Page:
and others include
CFLAGS debugging and optimization flags, C
MAIN_CFLAGS ditto, for compiling the main program
SHLIB_CFLAGS or shared libraries
FFLAGS debugging and optimization flags, Fortran
MAIN_FFLAGS ditto, for compiling the main program
SHLIB_FFLAGS or shared libraries
MAIN_LDFLAGS additional flags for the main link
SHLIB_LDFLAGS additional flags for the linking shared libraries
Library paths specified as -L/lib/path in LIBS are collected together
and prepended to LD_LIBRARY_PATH, so there should be no need for
-R or -rpath flags.
To compile a profiling version of R, one might for example want to use
MAIN_CFLAGS=-pg, MAIN_FFLAGS=-pg, MAIN_LDFLAGS=-pg on platforms where
-pg cannot be used with position-independent code.
NEW PLATFORMS (Standards Hah!)
There are a number of sources of problems when installing R on a new
hardware/os platform.
1. Floating Point Arithmetic: R supports the POSIX, SVID and IEEE
models for floating point arithmetic. The POSIX and SVID models
provide no problems. The IEEE model however can be a pain. The
problem is that there is no agreement on how to set the signalling
behavior; sgi/irix and i386 linux require no special action, freebsd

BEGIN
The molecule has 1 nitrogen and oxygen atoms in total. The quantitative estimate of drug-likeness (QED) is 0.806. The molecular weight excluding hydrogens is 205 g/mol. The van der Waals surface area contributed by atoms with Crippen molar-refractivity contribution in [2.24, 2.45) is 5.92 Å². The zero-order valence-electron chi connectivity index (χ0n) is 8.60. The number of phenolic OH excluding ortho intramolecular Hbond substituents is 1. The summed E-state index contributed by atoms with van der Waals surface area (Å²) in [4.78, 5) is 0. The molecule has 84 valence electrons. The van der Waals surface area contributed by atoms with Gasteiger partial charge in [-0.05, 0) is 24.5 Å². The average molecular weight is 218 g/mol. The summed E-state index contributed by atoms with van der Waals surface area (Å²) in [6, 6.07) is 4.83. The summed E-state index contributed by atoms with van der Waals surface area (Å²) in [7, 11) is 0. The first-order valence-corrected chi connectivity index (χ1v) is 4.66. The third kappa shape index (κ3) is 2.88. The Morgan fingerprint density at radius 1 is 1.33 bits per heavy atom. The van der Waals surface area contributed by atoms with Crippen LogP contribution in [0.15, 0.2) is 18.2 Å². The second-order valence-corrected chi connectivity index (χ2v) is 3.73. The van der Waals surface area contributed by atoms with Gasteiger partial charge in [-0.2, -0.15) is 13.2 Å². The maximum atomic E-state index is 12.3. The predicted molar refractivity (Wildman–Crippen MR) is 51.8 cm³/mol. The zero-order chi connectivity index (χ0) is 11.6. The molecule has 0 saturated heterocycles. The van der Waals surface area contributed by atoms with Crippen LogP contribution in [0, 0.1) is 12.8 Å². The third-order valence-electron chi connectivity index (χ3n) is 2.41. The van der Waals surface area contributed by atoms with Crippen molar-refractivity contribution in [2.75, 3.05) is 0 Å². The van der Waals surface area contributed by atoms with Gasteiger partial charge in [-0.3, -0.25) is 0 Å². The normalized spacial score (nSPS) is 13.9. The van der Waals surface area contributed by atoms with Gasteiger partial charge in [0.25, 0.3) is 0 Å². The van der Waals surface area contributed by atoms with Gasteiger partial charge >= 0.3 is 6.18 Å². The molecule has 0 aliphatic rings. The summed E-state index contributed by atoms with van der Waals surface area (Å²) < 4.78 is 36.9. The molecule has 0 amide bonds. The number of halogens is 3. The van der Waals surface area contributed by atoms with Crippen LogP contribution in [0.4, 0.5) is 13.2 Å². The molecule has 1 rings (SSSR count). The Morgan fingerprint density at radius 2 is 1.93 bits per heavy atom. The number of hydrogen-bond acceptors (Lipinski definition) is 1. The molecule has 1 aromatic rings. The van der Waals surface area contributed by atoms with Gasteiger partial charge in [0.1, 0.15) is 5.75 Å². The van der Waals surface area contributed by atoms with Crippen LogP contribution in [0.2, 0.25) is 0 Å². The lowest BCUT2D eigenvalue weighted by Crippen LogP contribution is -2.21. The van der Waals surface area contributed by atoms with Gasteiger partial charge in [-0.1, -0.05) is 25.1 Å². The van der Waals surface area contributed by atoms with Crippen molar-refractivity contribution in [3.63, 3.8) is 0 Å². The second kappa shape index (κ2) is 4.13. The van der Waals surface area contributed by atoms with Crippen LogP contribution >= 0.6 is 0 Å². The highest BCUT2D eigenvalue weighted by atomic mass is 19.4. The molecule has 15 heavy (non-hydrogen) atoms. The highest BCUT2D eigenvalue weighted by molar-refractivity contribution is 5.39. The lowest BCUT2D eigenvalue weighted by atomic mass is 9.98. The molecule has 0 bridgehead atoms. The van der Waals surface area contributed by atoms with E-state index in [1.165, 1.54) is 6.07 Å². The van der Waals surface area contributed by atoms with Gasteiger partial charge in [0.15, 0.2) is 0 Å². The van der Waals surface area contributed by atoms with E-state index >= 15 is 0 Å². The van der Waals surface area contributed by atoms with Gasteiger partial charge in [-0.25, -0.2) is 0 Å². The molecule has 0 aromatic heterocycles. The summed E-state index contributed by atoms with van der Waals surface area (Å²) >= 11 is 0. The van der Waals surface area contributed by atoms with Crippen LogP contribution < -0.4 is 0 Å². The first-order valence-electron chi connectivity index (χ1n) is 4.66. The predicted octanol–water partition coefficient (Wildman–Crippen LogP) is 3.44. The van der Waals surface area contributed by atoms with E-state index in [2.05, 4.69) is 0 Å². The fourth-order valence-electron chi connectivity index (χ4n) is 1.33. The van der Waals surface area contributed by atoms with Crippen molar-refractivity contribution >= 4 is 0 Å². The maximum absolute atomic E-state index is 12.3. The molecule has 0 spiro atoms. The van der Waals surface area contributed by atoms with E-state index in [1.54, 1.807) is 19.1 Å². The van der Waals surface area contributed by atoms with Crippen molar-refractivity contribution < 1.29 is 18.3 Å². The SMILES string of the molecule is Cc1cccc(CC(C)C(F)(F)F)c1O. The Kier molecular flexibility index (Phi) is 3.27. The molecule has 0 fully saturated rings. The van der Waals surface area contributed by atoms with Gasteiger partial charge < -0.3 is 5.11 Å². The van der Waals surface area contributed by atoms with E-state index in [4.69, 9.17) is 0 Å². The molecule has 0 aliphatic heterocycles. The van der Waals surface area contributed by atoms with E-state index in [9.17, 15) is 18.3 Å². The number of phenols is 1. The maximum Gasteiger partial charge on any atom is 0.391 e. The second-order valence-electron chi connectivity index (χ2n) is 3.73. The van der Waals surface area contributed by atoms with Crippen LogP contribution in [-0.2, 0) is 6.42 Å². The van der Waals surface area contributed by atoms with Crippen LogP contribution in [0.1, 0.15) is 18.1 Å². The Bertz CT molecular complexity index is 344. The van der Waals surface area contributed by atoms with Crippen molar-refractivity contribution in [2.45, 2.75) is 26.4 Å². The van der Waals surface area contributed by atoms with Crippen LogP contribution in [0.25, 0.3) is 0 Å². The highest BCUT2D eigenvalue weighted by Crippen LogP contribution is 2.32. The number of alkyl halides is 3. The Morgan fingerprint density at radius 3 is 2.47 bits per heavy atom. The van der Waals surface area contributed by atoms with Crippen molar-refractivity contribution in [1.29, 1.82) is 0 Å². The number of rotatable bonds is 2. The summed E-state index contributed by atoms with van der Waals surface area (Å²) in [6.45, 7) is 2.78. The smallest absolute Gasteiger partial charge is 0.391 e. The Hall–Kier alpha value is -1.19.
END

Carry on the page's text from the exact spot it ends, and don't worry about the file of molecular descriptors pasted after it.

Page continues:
requires a call to (the macro) fpsetmask(0) and osf1 requires
that computation be done with a `-ieee_with_inexact' flag etc ...
On a new platform you must find out the magic recipe and add some
code to make it work. This can often be done via the file
`' which resides in the top level directory.
2. Shared Libraries: There seems to be very little agreement across
platforms on what needs to be done to build shared libraries.
there are many different combinations of flags for the compilers
and loaders. The technique we use is to interrogate the X window
system about what it does (using xmkmf). This often works, but
you may have to manually override the results. Scanning the cc(1)
and ld(1) manual entries usually reveals the correct incantation.
Once you know the recipe you can modify the file
(following the instructions therein) so that the build will use
these options.
If you do manage to get R running on a new platform please let us know
about it so we can modify the configuration procedures to include that
If you are having trouble getting R to work on your platform please
feel free to get in touch to ask questions. We've had a fair amount
of practice at porting R to new platforms ...
R Core Members